Originally a restorative justice concept, the peace circles are now widely recognized as an effective social/emotional learning strategy that helps students identify and give voice to issues they are facing at home, community, and school. Using a talking piece that travels around the circle, students begin by constructing a safe environment for discussion. They then explore topics that engage participants in reflection. The focus is not on debate and argumentation, but simply to enable young people to express their feelings in an open and honest environment where respect, integrity and caring are foundational values.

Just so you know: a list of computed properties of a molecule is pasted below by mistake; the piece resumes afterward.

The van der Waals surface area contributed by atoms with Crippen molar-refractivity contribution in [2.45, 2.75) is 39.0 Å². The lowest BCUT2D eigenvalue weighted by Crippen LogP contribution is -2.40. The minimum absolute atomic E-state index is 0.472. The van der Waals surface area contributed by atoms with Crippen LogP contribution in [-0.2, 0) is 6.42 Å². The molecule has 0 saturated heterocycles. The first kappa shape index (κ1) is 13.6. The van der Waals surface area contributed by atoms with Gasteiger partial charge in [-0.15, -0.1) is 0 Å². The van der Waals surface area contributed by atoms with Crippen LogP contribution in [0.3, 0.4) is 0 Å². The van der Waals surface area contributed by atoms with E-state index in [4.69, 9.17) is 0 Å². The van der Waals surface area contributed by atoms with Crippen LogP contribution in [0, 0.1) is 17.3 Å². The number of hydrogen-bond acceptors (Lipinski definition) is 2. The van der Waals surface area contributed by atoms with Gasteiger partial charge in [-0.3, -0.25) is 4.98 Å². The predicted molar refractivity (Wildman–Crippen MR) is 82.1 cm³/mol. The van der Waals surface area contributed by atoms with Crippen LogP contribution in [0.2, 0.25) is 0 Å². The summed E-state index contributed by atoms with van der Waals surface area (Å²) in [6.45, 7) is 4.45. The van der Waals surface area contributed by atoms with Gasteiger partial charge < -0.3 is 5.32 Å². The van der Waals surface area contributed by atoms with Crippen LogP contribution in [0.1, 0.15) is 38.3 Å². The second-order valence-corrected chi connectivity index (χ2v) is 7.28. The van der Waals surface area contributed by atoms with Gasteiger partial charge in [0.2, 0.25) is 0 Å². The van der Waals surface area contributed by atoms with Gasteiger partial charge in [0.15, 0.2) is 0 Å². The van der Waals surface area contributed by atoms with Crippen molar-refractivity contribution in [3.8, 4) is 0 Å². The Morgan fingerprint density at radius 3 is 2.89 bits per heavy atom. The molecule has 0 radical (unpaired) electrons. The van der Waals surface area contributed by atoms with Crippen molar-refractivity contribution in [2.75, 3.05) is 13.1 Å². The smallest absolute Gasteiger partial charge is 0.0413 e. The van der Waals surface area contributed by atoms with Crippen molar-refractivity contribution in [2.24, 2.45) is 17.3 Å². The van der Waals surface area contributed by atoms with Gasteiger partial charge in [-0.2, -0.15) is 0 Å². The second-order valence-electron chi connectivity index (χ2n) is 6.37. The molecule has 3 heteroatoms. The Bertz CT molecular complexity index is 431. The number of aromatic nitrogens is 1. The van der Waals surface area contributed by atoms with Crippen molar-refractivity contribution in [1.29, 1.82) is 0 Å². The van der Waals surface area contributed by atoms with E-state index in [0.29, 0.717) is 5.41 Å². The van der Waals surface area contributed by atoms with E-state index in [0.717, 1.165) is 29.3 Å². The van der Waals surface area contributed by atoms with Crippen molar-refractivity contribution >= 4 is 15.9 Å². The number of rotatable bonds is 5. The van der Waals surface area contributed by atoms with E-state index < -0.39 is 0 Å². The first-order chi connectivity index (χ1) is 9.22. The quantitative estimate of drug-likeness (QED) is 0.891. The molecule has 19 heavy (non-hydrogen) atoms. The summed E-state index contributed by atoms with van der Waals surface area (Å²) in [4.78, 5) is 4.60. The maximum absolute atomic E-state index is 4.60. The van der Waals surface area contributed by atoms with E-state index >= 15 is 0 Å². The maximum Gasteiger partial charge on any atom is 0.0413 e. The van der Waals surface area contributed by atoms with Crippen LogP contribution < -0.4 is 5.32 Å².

In the spirit of Cesar E. Chavez, peace circles represent a strategy of non-violence by enabling students to get to know each other and thereby break down isolation, preconceived notions, and ignorance of each other. One student said: "I have been in class all year with you and barely noticed you. Today I got to know you. I'll see you in such a different way from now on."
Following their training, the students are challenged to return to their schools and develop a strategy to implement peace circle strategies at their schools to complete their service-learning projects.
More than 300 studens will come together on March 26 at Benito Juarez Community for the annual Day of Reflection. Students will create banners, murals, street theatre skits, songs and chants, and then join together for a Chavez Commemorative March through the streets of Pilsen.